Satellite Measurements Show That Global Carbon Emissions are Still Rising

Tracking carbon emissions and sinks to determine Earth's annual Global Carbon Budget. Credit: NASA GEOS

According to the Intergovernmental Panel on Climate Change (IPCC) Sixth Assessment Report (AR6), human activities have significantly impacted the planet. As global greenhouse gas emissions (mainly carbon dioxide) have continued to increase, so too have global temperatures – with severe ecological consequences. Between 2011 and 2020, global surface temperatures rose by an estimated 1.07 °C (2.01 °F) above the average in 1850–1900. At this rate, temperatures could further increase by 1.5 to 2 °C (2.7 to 3.6 °F) in the coming decades, depending on whether we can achieve net zero by 2050.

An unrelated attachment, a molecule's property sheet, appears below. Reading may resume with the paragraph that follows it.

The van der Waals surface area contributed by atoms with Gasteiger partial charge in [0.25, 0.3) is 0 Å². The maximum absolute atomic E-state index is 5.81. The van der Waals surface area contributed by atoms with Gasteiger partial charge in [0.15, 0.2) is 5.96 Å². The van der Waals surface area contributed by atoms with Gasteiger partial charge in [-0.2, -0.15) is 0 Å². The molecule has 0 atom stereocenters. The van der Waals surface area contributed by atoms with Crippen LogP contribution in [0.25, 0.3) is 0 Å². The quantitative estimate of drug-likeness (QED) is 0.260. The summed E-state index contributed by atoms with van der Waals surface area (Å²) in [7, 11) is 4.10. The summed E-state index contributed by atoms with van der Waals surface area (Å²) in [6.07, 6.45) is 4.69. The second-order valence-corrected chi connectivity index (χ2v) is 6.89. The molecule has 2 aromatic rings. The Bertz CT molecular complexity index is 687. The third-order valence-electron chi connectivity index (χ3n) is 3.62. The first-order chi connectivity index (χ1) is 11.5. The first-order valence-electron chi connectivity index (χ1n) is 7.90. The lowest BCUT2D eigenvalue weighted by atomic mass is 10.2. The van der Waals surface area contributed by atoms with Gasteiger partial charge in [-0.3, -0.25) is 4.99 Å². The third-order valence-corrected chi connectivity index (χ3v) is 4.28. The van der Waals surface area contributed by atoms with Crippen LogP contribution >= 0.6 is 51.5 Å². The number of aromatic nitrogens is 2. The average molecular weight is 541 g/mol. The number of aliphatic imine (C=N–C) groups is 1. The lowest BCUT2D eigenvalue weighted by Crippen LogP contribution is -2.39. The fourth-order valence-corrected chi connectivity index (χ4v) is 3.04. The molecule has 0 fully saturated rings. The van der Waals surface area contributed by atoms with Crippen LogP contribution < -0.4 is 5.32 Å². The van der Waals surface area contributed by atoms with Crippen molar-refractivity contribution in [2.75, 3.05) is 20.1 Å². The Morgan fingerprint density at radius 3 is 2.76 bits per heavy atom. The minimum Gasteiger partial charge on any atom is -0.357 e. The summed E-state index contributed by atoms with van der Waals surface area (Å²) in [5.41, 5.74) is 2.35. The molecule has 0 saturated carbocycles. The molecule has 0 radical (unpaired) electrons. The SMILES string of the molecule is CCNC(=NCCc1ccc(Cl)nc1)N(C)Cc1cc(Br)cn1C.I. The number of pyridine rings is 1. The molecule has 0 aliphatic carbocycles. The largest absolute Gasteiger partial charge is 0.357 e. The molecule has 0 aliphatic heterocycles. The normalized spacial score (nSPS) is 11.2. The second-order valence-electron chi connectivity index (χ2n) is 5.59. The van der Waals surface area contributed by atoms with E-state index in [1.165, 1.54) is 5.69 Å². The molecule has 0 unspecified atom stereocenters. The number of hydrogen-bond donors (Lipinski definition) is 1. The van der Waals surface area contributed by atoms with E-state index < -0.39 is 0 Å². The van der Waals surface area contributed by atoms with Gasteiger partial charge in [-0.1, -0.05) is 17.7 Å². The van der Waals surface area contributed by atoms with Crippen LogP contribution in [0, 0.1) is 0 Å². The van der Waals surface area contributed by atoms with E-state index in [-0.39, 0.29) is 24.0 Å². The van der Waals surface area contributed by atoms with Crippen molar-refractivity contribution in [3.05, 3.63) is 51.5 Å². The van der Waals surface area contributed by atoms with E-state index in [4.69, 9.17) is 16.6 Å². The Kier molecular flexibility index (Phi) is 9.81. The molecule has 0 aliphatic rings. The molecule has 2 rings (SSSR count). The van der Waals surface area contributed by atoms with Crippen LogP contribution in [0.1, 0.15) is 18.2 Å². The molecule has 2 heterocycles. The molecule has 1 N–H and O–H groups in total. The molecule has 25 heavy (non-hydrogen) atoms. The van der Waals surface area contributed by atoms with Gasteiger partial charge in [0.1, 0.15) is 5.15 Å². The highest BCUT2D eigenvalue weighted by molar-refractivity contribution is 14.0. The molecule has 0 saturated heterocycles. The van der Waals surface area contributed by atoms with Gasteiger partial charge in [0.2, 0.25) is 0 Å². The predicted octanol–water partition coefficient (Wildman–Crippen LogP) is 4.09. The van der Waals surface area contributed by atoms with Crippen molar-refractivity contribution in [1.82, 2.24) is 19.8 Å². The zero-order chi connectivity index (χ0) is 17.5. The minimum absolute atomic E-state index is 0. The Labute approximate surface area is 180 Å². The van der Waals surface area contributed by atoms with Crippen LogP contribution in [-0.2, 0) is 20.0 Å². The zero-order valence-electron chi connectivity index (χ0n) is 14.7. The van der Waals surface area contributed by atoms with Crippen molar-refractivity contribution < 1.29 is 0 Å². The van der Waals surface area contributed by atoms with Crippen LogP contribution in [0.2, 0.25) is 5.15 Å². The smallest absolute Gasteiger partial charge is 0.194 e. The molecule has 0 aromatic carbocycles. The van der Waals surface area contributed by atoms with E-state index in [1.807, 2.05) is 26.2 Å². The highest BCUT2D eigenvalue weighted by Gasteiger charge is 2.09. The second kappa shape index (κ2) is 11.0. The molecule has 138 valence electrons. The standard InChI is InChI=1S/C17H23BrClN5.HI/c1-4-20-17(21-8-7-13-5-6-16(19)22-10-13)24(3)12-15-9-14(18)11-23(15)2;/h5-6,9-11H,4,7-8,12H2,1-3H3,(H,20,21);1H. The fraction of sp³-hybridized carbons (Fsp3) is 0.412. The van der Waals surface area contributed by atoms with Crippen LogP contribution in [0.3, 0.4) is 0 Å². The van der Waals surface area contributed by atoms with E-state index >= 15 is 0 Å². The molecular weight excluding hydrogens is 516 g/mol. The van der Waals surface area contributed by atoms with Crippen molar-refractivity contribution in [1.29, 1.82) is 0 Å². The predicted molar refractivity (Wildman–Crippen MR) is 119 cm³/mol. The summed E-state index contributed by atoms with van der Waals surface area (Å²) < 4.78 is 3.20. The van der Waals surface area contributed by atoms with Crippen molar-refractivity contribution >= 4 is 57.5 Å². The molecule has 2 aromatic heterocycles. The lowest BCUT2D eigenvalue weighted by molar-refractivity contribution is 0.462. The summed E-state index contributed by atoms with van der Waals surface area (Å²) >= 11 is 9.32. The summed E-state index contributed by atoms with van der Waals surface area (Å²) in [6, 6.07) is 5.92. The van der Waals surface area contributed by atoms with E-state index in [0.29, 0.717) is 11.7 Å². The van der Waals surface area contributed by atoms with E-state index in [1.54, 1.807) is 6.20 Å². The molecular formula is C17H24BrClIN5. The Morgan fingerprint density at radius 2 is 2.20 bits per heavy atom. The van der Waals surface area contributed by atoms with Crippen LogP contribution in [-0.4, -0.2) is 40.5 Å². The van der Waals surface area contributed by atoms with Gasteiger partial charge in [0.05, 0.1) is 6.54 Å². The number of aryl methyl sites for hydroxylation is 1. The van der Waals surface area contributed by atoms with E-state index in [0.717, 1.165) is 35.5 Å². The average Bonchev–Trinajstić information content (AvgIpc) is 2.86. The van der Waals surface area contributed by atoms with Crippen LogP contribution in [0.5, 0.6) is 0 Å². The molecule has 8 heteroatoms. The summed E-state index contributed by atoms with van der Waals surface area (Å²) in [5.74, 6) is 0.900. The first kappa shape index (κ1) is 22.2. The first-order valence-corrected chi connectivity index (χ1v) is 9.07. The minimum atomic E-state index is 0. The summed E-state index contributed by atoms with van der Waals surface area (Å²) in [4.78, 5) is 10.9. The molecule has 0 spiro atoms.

Unfortunately, the data for the past year is not encouraging. According to the 2023 Global Carbon Budget (GCB), an annual assessment of Earth’s carbon cycle, emissions in 2023 continued to rise by 1.1 percent compared to the previous year. This placed the total fossil fuel emissions from anthropogenic sources at 36.8 billion metric tons (over 40 US tons) of carbon dioxide, with an additional 4.1 billion metric tons (4.5 US tons) added by deforestation, extreme wildfires, and other sources. This trend indicates we are moving away from our goals and that things will get worse before they get better!

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